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Setting the scene for the relationship between infrastructure and net-zero

Ahead of the publication of ICE’s annual State of the Nation report, ICE Policy Manager Alex Hardy, sets the scene for the relationship between infrastructure and net-zero.

  • Updated: 24 June, 2020
  • Author: Alex Hardy, ICE Policy Manager

Although we are in the midst of a global health crisis, one which is impacting every part of our everyday lives, we also continue to fight another global crisis – the climate emergency.

According to recent polling by Ipsos, 66% of people believe that in the long-term, climate change is as serious a crisis as Covid-19. The impacts of climate change are already being felt; the planet is warming, rainfall patterns are changing, and sea levels are rising – resulting in the increased severity and frequency of heatwaves, floods, droughts and fires.

At the same time, the Covid-19 pandemic is wreaking havoc on the health of the world’s people and economies. At least in the short-term, the pandemic is creating a ‘new normal’ across public life, with both working and socialising currently taking place more remotely for many people. In fact, polling suggests only 9% of people want everything to go back to how things were before the pandemic.

While we do not yet know what the long-term demand impacts will be on key infrastructure networks, we do know that managing their future delivery will need to be consistent with the UK Government’s target for net-zero greenhouse gas emissions by 2050 or sooner. Therefore, the economic response to Covid-19 presents a unique opportunity for government to recalibrate its approach and rebuild the economy around the net-zero target.

Infrastructure will play an integral role in this. That’s why this year’s annual State of the Nation report focuses on the role of infrastructure in achieving that target. Published in one week’s time, this report will outline recommendations to help move our industry in the right direction.

Infrastructure’s contribution to net-zero

Currently, infrastructure is a major contributor to the UK’s greenhouse gas emissions. According to recent figures from the UK’s Department for Business, Energy and Industrial Strategy around 60% of the UK’s total CO2 emissions come from transport and energy alone. In 2019, total UK greenhouse gas emissions were estimated to be 45% lower than in 1990 and 3.6% lower than 2018. While we have made progress reducing emissions, especially in the energy sector, much more is needed. According to the Committee on Climate Change’s Carbon Budgets, the UK is not on track to meet its emissions targets.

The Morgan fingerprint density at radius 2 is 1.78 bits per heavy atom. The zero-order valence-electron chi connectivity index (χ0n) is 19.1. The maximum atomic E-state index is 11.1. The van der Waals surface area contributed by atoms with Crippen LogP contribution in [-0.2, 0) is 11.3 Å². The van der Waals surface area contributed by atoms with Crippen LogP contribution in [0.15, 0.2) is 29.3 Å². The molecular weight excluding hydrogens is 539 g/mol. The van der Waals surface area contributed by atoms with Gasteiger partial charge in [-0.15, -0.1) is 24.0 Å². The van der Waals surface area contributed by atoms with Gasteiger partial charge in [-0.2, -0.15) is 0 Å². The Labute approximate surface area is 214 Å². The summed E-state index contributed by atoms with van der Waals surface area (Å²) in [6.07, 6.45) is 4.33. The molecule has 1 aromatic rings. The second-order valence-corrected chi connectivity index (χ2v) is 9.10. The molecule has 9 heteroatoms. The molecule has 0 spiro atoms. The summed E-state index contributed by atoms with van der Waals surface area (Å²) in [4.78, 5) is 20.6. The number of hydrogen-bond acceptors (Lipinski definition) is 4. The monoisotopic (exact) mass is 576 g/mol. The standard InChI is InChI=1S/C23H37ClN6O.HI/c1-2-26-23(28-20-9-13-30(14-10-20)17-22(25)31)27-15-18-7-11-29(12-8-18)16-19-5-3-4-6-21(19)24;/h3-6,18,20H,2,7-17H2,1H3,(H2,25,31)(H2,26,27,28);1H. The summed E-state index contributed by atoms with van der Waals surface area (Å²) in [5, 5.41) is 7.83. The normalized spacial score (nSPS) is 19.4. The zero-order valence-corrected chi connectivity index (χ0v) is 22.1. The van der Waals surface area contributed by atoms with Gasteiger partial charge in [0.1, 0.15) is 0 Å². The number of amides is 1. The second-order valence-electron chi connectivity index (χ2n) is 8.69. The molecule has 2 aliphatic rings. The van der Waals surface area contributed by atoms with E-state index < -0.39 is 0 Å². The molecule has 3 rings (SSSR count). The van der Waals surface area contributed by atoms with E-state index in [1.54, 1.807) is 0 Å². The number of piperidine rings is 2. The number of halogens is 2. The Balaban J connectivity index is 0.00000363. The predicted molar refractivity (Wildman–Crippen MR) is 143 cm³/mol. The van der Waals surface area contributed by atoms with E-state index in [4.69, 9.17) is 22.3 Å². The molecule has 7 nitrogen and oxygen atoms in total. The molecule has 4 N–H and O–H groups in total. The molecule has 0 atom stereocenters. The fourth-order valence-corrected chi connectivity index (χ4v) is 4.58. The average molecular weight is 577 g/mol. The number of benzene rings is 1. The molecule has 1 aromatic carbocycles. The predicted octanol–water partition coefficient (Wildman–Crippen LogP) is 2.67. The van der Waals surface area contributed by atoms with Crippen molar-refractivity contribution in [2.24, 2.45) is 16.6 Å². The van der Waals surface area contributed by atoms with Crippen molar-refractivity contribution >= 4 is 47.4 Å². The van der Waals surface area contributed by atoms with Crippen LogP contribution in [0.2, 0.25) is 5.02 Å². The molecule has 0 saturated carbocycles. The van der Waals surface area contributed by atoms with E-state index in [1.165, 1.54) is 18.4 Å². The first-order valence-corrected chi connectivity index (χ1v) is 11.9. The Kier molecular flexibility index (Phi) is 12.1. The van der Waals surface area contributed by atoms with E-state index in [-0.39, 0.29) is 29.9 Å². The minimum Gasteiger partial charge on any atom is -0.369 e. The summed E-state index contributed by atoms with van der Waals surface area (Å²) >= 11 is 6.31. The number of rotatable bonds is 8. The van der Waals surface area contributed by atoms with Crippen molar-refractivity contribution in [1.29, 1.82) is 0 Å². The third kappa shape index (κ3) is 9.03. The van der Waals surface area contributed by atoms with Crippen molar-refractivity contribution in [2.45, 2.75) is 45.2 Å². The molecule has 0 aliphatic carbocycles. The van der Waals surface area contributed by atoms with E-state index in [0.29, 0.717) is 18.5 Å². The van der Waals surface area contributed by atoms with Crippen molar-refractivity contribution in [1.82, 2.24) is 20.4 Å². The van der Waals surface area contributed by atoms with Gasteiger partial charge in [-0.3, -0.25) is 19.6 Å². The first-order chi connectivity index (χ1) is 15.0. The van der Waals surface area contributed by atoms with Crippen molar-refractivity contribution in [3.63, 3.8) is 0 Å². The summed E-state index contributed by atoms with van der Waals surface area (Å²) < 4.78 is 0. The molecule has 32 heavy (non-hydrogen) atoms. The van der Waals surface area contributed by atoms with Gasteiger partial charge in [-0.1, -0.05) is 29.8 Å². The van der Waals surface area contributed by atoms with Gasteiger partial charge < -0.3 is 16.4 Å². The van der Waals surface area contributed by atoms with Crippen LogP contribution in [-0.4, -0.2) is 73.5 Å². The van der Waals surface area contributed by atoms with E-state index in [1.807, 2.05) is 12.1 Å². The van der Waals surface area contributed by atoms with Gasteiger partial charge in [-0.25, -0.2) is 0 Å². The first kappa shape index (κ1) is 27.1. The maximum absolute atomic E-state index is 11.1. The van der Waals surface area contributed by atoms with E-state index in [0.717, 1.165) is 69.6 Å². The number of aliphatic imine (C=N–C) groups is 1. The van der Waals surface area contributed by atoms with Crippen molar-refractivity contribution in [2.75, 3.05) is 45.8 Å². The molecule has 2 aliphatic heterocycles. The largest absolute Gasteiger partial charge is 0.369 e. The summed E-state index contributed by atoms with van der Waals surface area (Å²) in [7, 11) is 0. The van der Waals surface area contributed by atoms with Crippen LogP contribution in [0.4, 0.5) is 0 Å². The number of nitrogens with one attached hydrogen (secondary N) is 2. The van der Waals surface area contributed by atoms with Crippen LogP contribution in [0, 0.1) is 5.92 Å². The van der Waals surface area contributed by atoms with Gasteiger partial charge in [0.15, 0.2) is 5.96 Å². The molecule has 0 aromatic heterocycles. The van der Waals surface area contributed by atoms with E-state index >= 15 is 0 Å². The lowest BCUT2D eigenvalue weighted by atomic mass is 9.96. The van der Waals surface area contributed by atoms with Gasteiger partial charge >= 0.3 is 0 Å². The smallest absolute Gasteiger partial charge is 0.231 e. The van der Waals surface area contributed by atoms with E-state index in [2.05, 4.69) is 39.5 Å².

UK CO2 levels
Figures from BEIS illustrates how infrastructure contributes to the UK’s overall carbon emissions.

This year’s State of the Nation report recommends a series of high-level policy solutions to overcome the challenges for achieving net-zero emissions. The report responds to the key policy obstacles identified by the Committee on Climate Change, including:

  • Strengthening policy-making
  • Ensuring businesses respond
  • Engaging the public to act
  • Determining who pays
  • Providing the skills
  • Ensuring a just transition
  • Developing the infrastructure

Our recommendations relate to how decisions about infrastructure are made, the skills and behavioural changes required, as well as funding and financing mechanisms that need to be in place for the net-zero transition. The report also outlines a programme of thought leadership and knowledge sharing that ICE will be coordinating in the lead up to COP26 next year.

The final report is the product of an extensive evidence-gathering process. ICE held evidence-gathering workshops and focus groups in Scotland, Wales, Northern Ireland and the regions of England, inviting contributions from infrastructure experts across the public, private and third sectors. Over 400 expert individuals or organisations were consulted during the production of the report.

I encourage you to sign-up to attend the launch of the report, and find out more about what ICE is recommending for infrastructure’s transition to net-zero.

Keep up to date with the development of State of the Nation 2020: Infrastructure and the 2050 Net-Zero Target.

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